This was one of the evening’s other specials.  It was an interesting mixture of tortilla, fresh fruit and meats. The combination was the type you would never expect to work well when read aloud on paper, but which makes for a delicious combination in practice.  As an interesting and random side note – I tried putting a banana in a stew once (similarly inspired), unfortunately that didn’t turn out anywhere near as well as the succulent treat the Culinary Institute prepared for us. Perhaps that’s why I’m a travel blogger and not a world class chef.   But to get back on topic – portions are as shown in the pictures so plan accordingly.  For those looking for a fun and tasty evening on the town – definitely consider Istanbul’s Culinary Institute as an option.  That said, I don’t think I’d fly all the way from D.C. just to try it out – the hole in the walls around Istanbul have much more enticing culinary surprises for those with the time and energy to ferret them out.

Turkish Cuisine - Istanbul

Ficcin – Istiklal Avenue

Located on one of the many side streets that splinters off of Istiklal Avenue, Ficcin is an interesting restaurant that occupies a series of small store spaces along the street. Waiters duck in and out moving from one restaurant location to another.  As you can see in the photo below the small location we were in only had room for three tables and a small bar.  The kitchen was located just around the corner. This added quirk definitely ads to Ficcin’s charm.  As far as I can tell there’s no real difference from room (location?) to room, so find one that has a free table and have at it!

Turkish Cuisine - Istanbul

The food was largely traditional Istanbul cuisine. The menu was in Turkish so deciphering just what exactly was offered was a bit of a challenge, but there seemed to be a wide assortment of options conveniently priced so that you could easily combine several  into a meal that perfectly suited your mood.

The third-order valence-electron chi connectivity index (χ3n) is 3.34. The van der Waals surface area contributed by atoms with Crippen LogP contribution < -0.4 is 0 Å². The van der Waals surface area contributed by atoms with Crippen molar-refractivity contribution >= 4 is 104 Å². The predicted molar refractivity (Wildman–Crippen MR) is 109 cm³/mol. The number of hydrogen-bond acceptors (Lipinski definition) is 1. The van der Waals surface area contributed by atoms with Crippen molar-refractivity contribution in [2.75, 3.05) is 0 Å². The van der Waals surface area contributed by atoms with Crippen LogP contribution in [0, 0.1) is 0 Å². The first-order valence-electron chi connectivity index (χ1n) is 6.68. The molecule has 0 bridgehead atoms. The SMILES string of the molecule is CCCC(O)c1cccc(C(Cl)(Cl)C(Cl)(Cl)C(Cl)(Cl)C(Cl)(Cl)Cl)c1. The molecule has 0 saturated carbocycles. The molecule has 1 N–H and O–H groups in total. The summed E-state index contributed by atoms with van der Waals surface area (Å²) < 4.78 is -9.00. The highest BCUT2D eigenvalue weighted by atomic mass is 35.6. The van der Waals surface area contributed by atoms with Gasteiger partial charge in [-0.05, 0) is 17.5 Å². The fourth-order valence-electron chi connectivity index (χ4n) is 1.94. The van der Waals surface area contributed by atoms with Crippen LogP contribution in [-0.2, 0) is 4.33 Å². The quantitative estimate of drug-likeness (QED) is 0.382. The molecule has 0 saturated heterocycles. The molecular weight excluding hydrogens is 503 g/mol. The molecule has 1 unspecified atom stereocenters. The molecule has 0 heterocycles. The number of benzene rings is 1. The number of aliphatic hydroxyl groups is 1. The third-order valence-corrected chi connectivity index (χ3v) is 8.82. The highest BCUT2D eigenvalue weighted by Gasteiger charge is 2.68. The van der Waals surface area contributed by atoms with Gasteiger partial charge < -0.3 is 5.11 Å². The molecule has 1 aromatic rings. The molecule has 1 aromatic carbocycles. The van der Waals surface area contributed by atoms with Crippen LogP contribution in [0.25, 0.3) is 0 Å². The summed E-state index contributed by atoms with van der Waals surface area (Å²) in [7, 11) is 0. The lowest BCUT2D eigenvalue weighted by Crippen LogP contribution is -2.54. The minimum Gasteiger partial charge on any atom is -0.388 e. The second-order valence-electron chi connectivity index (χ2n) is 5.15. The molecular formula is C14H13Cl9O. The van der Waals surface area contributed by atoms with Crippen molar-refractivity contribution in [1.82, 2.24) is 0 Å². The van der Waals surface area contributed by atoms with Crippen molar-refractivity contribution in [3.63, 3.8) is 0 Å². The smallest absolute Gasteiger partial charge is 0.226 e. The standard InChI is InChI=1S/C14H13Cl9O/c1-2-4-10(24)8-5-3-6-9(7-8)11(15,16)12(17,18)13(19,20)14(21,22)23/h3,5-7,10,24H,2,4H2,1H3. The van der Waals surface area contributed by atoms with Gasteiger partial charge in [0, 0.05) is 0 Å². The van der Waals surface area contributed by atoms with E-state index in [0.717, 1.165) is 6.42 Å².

Turkish Cuisine - Istanbul

One of the things I absolutely love about Mediterranean countries is their usage of rice.  While plain rice with a touch of salt and butter is great, mixed rice or flavored rice served as a stuffing is something I can eat until I lapse into a food coma.  I opted for a mixture of stuffed vegetables, though which vegetables I ended up with I’m not exactly sure.  I believe one was a tomato, two were eggplant, and as for the third? No idea.  They were delicious and every bite was loaded with flavor.  The biggest problem I ran into was forcing myself to take small bites.

Turkish Cuisine - Istanbul

For a bit of added substance I accompanied my stuffed surprises with a bowl of beans and lamb.  Apparently beans are one of the things that Istanbul is famous for.  As a result, you’ll find varied been dishes on many of the menus around the city.  It is even possible to find restaurants that specialize specifically in bean dishes.  A bit unusual as a flagship food, but after sampling a variety of different bean plates, one I’ll happily look forward to on my next visit.  This particular dish had a slight kick to it which spiced up the flavor of the beans and highlighted the lamb chunks which were tender and melted apart at the light touch of my fork.

Istanbul is a wonderful culinary city with a wide variety of ethnic foods and flavors.  The prices are reasonable, the food is almost always brilliantly presented and awash in flavor. It is also an extremely lactose-intolerant friendly city.  So, if like me, you have trouble with moderate-high levels of dairy don’t fret!  You’ll find lots to eat!  I hope you enjoy your visit, and that this post has ignited your curiosity – or dare I say hunger – for Turkish cuisine.

Have a favorite place or dish you discovered during a visit to Istanbul?  I’d love to hear about it!